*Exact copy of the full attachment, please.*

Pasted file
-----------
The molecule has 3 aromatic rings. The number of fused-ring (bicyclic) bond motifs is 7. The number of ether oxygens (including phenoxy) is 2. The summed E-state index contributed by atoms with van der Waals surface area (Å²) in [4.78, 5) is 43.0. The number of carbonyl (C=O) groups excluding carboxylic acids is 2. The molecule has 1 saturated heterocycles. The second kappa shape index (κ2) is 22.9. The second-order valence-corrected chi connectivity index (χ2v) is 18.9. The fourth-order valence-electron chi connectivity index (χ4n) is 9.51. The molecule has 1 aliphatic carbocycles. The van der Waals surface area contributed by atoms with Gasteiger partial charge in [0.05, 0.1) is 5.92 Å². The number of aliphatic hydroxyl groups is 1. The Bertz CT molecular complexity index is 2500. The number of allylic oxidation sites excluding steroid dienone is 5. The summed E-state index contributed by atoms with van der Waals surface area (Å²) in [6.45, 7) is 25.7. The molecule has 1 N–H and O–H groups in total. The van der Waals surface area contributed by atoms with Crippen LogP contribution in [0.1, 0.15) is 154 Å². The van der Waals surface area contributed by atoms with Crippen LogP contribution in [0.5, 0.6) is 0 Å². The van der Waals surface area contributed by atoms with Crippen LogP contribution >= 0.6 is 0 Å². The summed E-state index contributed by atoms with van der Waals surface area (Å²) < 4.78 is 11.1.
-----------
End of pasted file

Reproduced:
The molecule has 3 aromatic rings. The number of fused-ring (bicyclic) bond motifs is 7. The number of ether oxygens (including phenoxy) is 2. The summed E-state index contributed by atoms with van der Waals surface area (Å²) in [4.78, 5) is 43.0. The number of carbonyl (C=O) groups excluding carboxylic acids is 2. The molecule has 1 saturated heterocycles. The second kappa shape index (κ2) is 22.9. The second-order valence-corrected chi connectivity index (χ2v) is 18.9. The fourth-order valence-electron chi connectivity index (χ4n) is 9.51. The molecule has 1 aliphatic carbocycles. The van der Waals surface area contributed by atoms with Gasteiger partial charge in [0.05, 0.1) is 5.92 Å². The number of aliphatic hydroxyl groups is 1. The Bertz CT molecular complexity index is 2500. The number of allylic oxidation sites excluding steroid dienone is 5. The summed E-state index contributed by atoms with van der Waals surface area (Å²) in [6.45, 7) is 25.7. The molecule has 1 N–H and O–H groups in total. The van der Waals surface area contributed by atoms with Crippen LogP contribution in [0.1, 0.15) is 154 Å². The van der Waals surface area contributed by atoms with Crippen LogP contribution in [0.5, 0.6) is 0 Å². The van der Waals surface area contributed by atoms with Crippen LogP contribution >= 0.6 is 0 Å². The summed E-state index contributed by atoms with van der Waals surface area (Å²) < 4.78 is 11.1.